Fare freezes are popular but misguided
It has been two years since Sadiq Khan’s campaign promise to freeze fares in London has been implemented. Since then, public transport in London, both on rail and road, has been in a crisis. TfL, who are responsible for much of its management, have nearly a £1bn a year budget shortfall. Passenger numbers on the Underground, and even more so on London Buses, have begun to fall after decades of growth. But London’s transport crisis promises to become even greater if Khan’s fare freeze isn’t soon ended.
Already today, London and the South-East are crying out for better rail infrastructure. Every weekday morning sees critical levels of crowding, frequent cancellations, and ever-growing delays on most rail and underground lines into the Metropolis. Until 2017, relief seemed on the horizon. Crossrail was to open in 2018; new rolling stock (the ‘New Tube for London’) was to increase frequency and capacity on existing tube lines; and the Croxley extension of the underused Metropolitan line was to reduce crowding on parallel rail lines by 2022. Since then, Crossrail has been delayed by at least one year; the New Tube for London by five years; and the Croxley extension has been cancelled altogether. The reasons for these developments are manifold, but one is shared by all: a lack of funds.
Yet the consequences of the fare freeze on London’s transport network have been more wide-ranging than this. TfL have been forced to cut the frequency and number of bus lines throughout the capital. They have done this quietly and, to their credit, competently. But the fact is that one-hundred and two (102) bus routes have had their frequencies cut – some by up to 8 buses an hour. London’s millions of bus passengers are the worst hit by this. But they are not the only ones affected.
Buses in London are, on many routes, a competitive means of transport precisely because of their high frequencies, dedicated lanes, and sheer number of lines. If cuts to them continue – as they must, as a fare freeze is effectively, considering inflation, a yearly budget cut – they will become, as they all-too-often are in provincial cities, a last resort for the poor and the elderly; everyone else will crowd even further onto Tube and rail lines, or take a taxi or an Uber. This last outcome – Ubering, as the neologism goes, rather than taking the bus – appears already to be occurring now; bus patronage has fallen from 2.4 billion journeys per annum in 2016 to 2.2 billion in 2018, while Uber and its competitors have continued to grow. And it is precisely this result that is leading to more pollution, more congestion, and ultimately to more expensive journeys for everyone.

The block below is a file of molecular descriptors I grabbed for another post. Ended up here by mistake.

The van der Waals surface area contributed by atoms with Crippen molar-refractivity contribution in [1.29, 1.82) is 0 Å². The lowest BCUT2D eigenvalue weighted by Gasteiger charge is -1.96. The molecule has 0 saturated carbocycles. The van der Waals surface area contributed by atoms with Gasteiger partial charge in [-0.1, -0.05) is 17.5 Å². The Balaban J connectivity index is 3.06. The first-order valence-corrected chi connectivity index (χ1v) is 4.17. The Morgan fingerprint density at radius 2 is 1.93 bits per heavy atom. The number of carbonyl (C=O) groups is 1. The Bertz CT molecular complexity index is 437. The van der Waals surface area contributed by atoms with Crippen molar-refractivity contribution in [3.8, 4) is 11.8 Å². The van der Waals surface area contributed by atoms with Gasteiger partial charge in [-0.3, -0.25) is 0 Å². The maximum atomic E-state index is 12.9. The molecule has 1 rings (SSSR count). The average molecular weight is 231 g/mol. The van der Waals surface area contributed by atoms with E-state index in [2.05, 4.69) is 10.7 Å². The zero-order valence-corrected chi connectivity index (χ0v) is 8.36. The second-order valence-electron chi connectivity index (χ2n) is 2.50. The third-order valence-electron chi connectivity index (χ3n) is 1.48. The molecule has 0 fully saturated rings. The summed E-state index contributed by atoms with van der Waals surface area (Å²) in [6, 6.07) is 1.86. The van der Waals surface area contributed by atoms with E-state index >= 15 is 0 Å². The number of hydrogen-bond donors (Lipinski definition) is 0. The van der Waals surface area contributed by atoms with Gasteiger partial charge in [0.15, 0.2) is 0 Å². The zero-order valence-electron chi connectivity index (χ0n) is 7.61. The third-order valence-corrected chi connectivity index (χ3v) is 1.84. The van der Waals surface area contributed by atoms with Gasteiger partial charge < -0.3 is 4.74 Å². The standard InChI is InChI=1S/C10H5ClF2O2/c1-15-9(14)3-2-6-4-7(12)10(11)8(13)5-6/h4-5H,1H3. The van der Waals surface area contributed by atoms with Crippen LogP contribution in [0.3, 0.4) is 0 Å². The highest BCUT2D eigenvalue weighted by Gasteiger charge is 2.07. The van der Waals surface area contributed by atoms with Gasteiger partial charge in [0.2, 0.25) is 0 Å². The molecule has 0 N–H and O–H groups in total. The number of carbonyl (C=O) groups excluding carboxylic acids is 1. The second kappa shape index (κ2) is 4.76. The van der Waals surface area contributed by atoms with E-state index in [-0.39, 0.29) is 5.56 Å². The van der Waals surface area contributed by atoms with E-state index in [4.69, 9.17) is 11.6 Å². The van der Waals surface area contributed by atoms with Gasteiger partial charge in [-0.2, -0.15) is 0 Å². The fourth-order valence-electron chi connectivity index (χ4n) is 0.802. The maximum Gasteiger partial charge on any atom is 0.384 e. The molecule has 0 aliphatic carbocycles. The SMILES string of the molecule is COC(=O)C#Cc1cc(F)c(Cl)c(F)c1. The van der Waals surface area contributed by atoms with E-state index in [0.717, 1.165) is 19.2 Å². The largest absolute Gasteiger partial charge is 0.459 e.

The reaction by Khan’s friends and allies to these facts has ranged from denial to blame-shifting. London’s transport network is still the best in the world, says Khan. The passenger decrease has been ‘less severe’ on TfL’s lines than on railway lines not affected by the fare freeze, says the Independent – never mind that the latter were crippled by strike action for several months. TfL is ‘on course to achieve an operating surplus’ despite the freeze, as the Manchester Guardian announced a few months ago. Little local difficulties, all of them.
Those who do accept the gravity of the situation have a different strategy: to shift the blame. The fault for the budget shortfall, they say, is not to be sought with the Mayor’s pet policy, but with the size of the central government’s yearly grant to TfL; says, again, the Guardian: ‘TfLs operation budget […] will be entirely wiped out’ by DfT cuts. The Mayor has even found a cunning way to blame Boris Johnson: ‘the previous mayor agreed a deal with the government to get rid of our operation grant’ dixit Sadiq. As if Boris could have known that his successor would implement so hare-brained a policy as a complete four-year fare freeze.
As unpopular as it may be to say it, most Londoners are paying too little for their transportation. It is unfathomable that a bus fare in the Metropolis is £1.50 regardless of distance, far less than the equivalent fare anywhere else in the country. And where else can one travel around the entire city by train for as little as £1.60? It is of course important, for both social and economic reasons, that public transport remain reasonably affordable. But the system employed under Johnson of very slight year-on-year increases in line with the Retail Price Index (a mere 1% in 2016, the last year it was applied) did not put – by definition – any greater burden on consumers than did other parts of the economy. With his fare freeze, Khan has not demonstrated compassion and understanding for his constituents. Instead, he has let short-termism triumph over long-term thinking, and put political gain over the good of ordinary Londoners.
If Khan continues to have his way, then in London too, the late Baroness Thatcher’s comment that ‘a man beyond the age of 26 who finds himself on a bus can consider himself a failure’ will become reality. Those who rely on trains and tubes will find themselves ever-more squeezed and delayed on their journeys to work. Some will be driven by desperation to use taxis, Ubers, or their own motorcars instead – and further jam London’s already catastrophically congested roads. The Capital’s transport network, already teetering on the brink of collapse, simply cannot afford this. We must end the fare freeze.